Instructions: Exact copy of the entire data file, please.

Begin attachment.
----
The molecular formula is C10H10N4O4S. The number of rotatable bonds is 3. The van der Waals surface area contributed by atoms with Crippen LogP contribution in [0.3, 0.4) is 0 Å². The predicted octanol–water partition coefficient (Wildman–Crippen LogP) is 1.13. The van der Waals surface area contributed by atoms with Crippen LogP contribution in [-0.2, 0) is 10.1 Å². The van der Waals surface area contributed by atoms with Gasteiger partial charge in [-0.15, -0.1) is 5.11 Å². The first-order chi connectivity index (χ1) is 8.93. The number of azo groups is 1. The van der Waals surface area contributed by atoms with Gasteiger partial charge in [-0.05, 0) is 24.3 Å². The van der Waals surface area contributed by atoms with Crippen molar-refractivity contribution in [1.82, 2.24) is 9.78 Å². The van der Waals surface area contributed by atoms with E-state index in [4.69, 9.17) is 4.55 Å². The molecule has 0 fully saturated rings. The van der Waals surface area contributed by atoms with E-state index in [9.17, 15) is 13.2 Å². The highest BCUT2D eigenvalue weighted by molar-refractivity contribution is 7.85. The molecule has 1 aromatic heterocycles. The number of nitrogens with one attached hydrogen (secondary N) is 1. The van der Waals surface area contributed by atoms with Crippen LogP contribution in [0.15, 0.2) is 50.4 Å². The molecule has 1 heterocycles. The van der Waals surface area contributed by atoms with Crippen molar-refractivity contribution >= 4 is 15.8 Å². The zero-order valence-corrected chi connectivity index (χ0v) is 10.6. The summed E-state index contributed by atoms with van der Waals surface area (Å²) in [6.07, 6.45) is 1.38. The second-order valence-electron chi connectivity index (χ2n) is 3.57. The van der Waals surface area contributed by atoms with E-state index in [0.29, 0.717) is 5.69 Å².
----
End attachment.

The molecular formula is C10H10N4O4S. The number of rotatable bonds is 3. The van der Waals surface area contributed by atoms with Crippen LogP contribution in [0.3, 0.4) is 0 Å². The predicted octanol–water partition coefficient (Wildman–Crippen LogP) is 1.13. The van der Waals surface area contributed by atoms with Crippen LogP contribution in [-0.2, 0) is 10.1 Å². The van der Waals surface area contributed by atoms with Gasteiger partial charge in [-0.15, -0.1) is 5.11 Å². The first-order chi connectivity index (χ1) is 8.93. The number of azo groups is 1. The van der Waals surface area contributed by atoms with Gasteiger partial charge in [-0.05, 0) is 24.3 Å². The van der Waals surface area contributed by atoms with Crippen molar-refractivity contribution in [1.82, 2.24) is 9.78 Å². The van der Waals surface area contributed by atoms with E-state index in [4.69, 9.17) is 4.55 Å². The molecule has 0 fully saturated rings. The van der Waals surface area contributed by atoms with E-state index in [9.17, 15) is 13.2 Å². The highest BCUT2D eigenvalue weighted by molar-refractivity contribution is 7.85. The molecule has 1 aromatic heterocycles. The number of nitrogens with one attached hydrogen (secondary N) is 1. The van der Waals surface area contributed by atoms with Crippen LogP contribution in [0.15, 0.2) is 50.4 Å². The molecule has 1 heterocycles. The van der Waals surface area contributed by atoms with Crippen molar-refractivity contribution >= 4 is 15.8 Å². The zero-order valence-corrected chi connectivity index (χ0v) is 10.6. The summed E-state index contributed by atoms with van der Waals surface area (Å²) in [6.07, 6.45) is 1.38. The second-order valence-electron chi connectivity index (χ2n) is 3.57. The van der Waals surface area contributed by atoms with E-state index in [0.29, 0.717) is 5.69 Å².